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Stories of self (Veronica)

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Uh so when preparing for the story of self, Natalie asked us to think about why the EDLD or why education and I thought about it for a second why did I go to New York to teach or why did I go to Mexico on a Fulbright why did I come to EDLD program, and those are pretty easy questions to answer because I have been answering them for a long time. But a new question that has popped up recently is: why return home? Why think about the old district that I came from? Why talk about it so much so that everybody here knows all the facts about it. Um and that just brings me back to a lot of memories. It brings me back to a memory of walking down the street with my best friend and having to carry a big stick with us so that we could chase off the stray dogs that would try to attack us. And thinking and really wishing that we could live in a neighborhood that had sidewalks, and streetlights and a park that we could go to and a neighborhood pool. And wanting to get out as quickly as possible. And also remember returning home from living in Austin and being frustrated that there was only a McDonald's and a Walmart and taquerias for me to go to to eat at. Because I really just wanted a cute cafe that I could get really nice tea from and sit there with my laptop, um and I didn't have that at home, and it's funny because all of these things that were missing from home I have here now in Cambridge and it feels empty. I'm missing my people and missing my community. And I started to realized that these two things, my community and all the nice things that I would like, don't live in isolation. So my vision is to return home and to live in this kind of Pueblo Mexico that some of us may know exists in Mexico with a combination of culture and prosperity. And so how do I make that happen and why is that important to me is a question that I am answering right now. This is jeopardy, that was the soundtrack of my life. From five years old to seventeen, every single night, two sheets of loose-leaf paper, one crayon, one uncle, two grandparents, sudden death. Every night my grandparents and I had dinner at our kitchen table with bubbling pots of spaghetti and meat sauce, mac and cheese, meat loaf, cheese toast, oh, pancakes, everything, just talking about what did your day look like and what was school like and actually asking every night what do you want to be today? And when I was five I wanted to be a writer, and at seven I wanted to be a lawyer, and when I was eight I wanted to be an astrophysicist, nine a marine paleontologist, eleven I wanted to be a writer again. and at twelve I decided that maybe I wanted to do the same thing that my grandparents did to me, and ask people everyday what did they want to be. And I realized the perfect world that I thought I had wasn't really perfect at all. And that my grandparents had strategically structured that world to keep me away from the billowing smells of crack pipes. And that they asked me every day what I wanted to be because I came from a family where no one thought that they can be anything. And I was really committed to becoming everything and teaching others that they could be anything because you don't have to be bound by the conditions that you grow up with. So I really became an educator and I became someone who fights for rights and fights for the ideas of limitless because at 29, I still ask myself every day while I watch Jeopardy what I want to be today, and everyday it really is slightly different. And it makes me realize that the sky isn't the limit and the limit isn't the sky and if I want to go to the stratosphere I'm going there. So this year I've been really struggling with the idea of why I'm here and whether education is the place for me and what is the purpose of education is. And I'm thinking about why I care about children and their development. At the end of elementary school my parents moved me from one school district to another from a title one urban district to an affluent suburban district; from a classroom where I stood out as being the only person who wasn't black to being the only student who wasn't white. And in this transition I lost my sense of self and I gradually grew more and more quiet. And by junior high I became a selective mute, I didn't speak at school for two years, I spoke at home. And when I got to high school, my mom and I are like we have to do something about April's muteness, and so we enrolled me in the school's newspaper. And so over the four years I wrote about the race riots in downtown Cincinnati, about the Ohio graduation test, about the curriculum that my school was adopting, all of these stories that had to do with other people and with me, and in the course of writing these stories I had rediscovered my voice, first on the written page and then in actuality. Um a few years later I found myself as a teacher in the Mississippi Delta, and in the classroom I found myself torn between the idea of like literacy skills but also, like what is the point of teaching kids how to write words if they don't know what to write. And this came out really clearly in the personal writing narrative unit, because of course everyone likes to talk about themselves. But the idea, the kids really struggled. They made up big stories, they wrote up essays about statements, but they just did not know personal narrative. And so I came to this idea, I really want to invest my students with voice. And I think that's what I am struggling with, where does voice belong in education? And how do you navigate this idea between concrete skills like literacy or that ideal of oral story telling which makes it easier.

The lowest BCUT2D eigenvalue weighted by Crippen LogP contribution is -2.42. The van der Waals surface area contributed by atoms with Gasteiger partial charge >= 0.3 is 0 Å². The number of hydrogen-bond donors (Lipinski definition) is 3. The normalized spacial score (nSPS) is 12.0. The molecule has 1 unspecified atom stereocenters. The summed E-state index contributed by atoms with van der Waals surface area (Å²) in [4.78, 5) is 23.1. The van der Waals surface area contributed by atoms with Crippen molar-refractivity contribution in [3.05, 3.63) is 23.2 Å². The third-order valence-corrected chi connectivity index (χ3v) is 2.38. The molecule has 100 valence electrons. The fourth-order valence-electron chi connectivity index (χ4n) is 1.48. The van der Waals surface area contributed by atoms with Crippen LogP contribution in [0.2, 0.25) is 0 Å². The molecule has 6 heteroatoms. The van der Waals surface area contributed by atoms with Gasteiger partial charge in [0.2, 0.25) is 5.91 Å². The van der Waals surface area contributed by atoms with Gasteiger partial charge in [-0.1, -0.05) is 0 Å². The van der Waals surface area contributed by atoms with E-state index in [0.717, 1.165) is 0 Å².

Video Details

Duration: 6 minutes and 56 seconds
Country: Andorra
Language: English
License: Dotsub - Standard License
Genre: None
Views: 16
Posted by: brianjhertz on Jul 7, 2015

Stories of self